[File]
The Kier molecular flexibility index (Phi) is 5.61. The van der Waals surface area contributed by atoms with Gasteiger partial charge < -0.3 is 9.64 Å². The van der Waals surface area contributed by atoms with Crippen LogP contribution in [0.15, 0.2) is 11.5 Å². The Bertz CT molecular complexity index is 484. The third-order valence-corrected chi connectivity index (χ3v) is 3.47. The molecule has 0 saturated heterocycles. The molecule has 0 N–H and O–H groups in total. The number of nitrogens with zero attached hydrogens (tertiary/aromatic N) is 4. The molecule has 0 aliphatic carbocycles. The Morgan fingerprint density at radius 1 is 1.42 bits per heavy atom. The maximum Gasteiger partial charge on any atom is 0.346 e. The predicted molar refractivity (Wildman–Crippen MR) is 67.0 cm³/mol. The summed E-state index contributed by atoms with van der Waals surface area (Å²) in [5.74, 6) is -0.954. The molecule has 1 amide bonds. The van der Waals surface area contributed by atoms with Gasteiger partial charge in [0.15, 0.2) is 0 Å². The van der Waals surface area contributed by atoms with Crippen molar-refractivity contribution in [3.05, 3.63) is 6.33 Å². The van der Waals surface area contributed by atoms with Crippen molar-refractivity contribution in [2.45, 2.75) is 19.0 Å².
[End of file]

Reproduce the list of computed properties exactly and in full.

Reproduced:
The Kier molecular flexibility index (Phi) is 5.61. The van der Waals surface area contributed by atoms with Gasteiger partial charge < -0.3 is 9.64 Å². The van der Waals surface area contributed by atoms with Crippen LogP contribution in [0.15, 0.2) is 11.5 Å². The Bertz CT molecular complexity index is 484. The third-order valence-corrected chi connectivity index (χ3v) is 3.47. The molecule has 0 saturated heterocycles. The molecule has 0 N–H and O–H groups in total. The number of nitrogens with zero attached hydrogens (tertiary/aromatic N) is 4. The molecule has 0 aliphatic carbocycles. The Morgan fingerprint density at radius 1 is 1.42 bits per heavy atom. The maximum Gasteiger partial charge on any atom is 0.346 e. The predicted molar refractivity (Wildman–Crippen MR) is 67.0 cm³/mol. The summed E-state index contributed by atoms with van der Waals surface area (Å²) in [5.74, 6) is -0.954. The molecule has 1 amide bonds. The van der Waals surface area contributed by atoms with Gasteiger partial charge in [0.15, 0.2) is 0 Å². The van der Waals surface area contributed by atoms with Crippen molar-refractivity contribution in [3.05, 3.63) is 6.33 Å². The van der Waals surface area contributed by atoms with Crippen molar-refractivity contribution in [2.45, 2.75) is 19.0 Å².